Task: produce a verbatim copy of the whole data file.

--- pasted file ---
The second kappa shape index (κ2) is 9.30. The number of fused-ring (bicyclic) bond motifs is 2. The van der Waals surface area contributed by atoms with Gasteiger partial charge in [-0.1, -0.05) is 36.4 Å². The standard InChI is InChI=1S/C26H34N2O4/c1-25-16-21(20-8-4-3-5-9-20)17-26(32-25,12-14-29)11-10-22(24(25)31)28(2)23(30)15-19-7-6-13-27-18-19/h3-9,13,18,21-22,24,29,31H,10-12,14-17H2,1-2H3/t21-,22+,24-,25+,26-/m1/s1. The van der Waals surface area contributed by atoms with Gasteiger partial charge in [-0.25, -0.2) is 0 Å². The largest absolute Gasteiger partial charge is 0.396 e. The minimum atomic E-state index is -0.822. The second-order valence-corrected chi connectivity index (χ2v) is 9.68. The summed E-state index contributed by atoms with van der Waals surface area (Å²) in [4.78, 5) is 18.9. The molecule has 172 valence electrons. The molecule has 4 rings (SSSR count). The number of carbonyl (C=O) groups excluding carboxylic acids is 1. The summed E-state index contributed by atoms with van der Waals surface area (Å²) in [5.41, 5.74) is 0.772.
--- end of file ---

The second kappa shape index (κ2) is 9.30. The number of fused-ring (bicyclic) bond motifs is 2. The van der Waals surface area contributed by atoms with Gasteiger partial charge in [-0.1, -0.05) is 36.4 Å². The standard InChI is InChI=1S/C26H34N2O4/c1-25-16-21(20-8-4-3-5-9-20)17-26(32-25,12-14-29)11-10-22(24(25)31)28(2)23(30)15-19-7-6-13-27-18-19/h3-9,13,18,21-22,24,29,31H,10-12,14-17H2,1-2H3/t21-,22+,24-,25+,26-/m1/s1. The van der Waals surface area contributed by atoms with Gasteiger partial charge in [-0.25, -0.2) is 0 Å². The largest absolute Gasteiger partial charge is 0.396 e. The minimum atomic E-state index is -0.822. The second-order valence-corrected chi connectivity index (χ2v) is 9.68. The summed E-state index contributed by atoms with van der Waals surface area (Å²) in [4.78, 5) is 18.9. The molecule has 172 valence electrons. The molecule has 4 rings (SSSR count). The number of carbonyl (C=O) groups excluding carboxylic acids is 1. The summed E-state index contributed by atoms with van der Waals surface area (Å²) in [5.41, 5.74) is 0.772.